Earlier we noted that it is not possible to have a correct and an extremely detailed prediction of the future, if the prediction is known to people.
In a similar way, there are often restrictions on the possibility of bringing together all true statements of a certain form. This is frequently independent of whether people know of them or not.
For example, consider the library of Babel. A great deal is contained in it, including every sentence in this blog post, as you can discover by testing the site’s search function. Suppose someone were to go through these texts and make a list of all the true ones, avoiding meaningless, indeterminate, and false ones. In time, he would come upon this page, which has the sentence, “this sentence is not contained in your list of true sentences.” Should he include this sentence, or not?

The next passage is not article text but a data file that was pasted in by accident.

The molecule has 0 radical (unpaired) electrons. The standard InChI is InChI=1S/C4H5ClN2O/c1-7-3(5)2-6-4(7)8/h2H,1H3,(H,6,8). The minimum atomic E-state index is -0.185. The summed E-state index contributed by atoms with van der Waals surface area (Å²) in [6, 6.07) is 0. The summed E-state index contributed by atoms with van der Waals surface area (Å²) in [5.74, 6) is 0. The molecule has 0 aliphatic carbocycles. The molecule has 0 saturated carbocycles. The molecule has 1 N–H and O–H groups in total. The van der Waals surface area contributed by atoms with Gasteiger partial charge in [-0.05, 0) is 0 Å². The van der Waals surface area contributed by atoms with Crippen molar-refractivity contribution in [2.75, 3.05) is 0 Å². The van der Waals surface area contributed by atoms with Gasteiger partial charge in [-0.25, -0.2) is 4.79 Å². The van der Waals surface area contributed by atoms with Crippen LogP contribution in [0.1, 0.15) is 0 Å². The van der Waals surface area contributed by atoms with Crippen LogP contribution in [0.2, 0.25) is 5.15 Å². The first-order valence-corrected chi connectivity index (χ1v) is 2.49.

If he does not include the sentence, he will have missed a true sentence. And if he does include it, he will have included a false one. So it is impossible in principle for his project to succeed: he cannot make a list of all the true sentences in the library.
This is related to the Paradox of the Liar, but it is not the same thing. Whether or not a sentence is contained in someone’s list is a perfectly objective fact. It is either there, or not, and there is no inconsistency in reality on this account. But the list maker still cannot succeed. In practice this is a case of the Liar Game.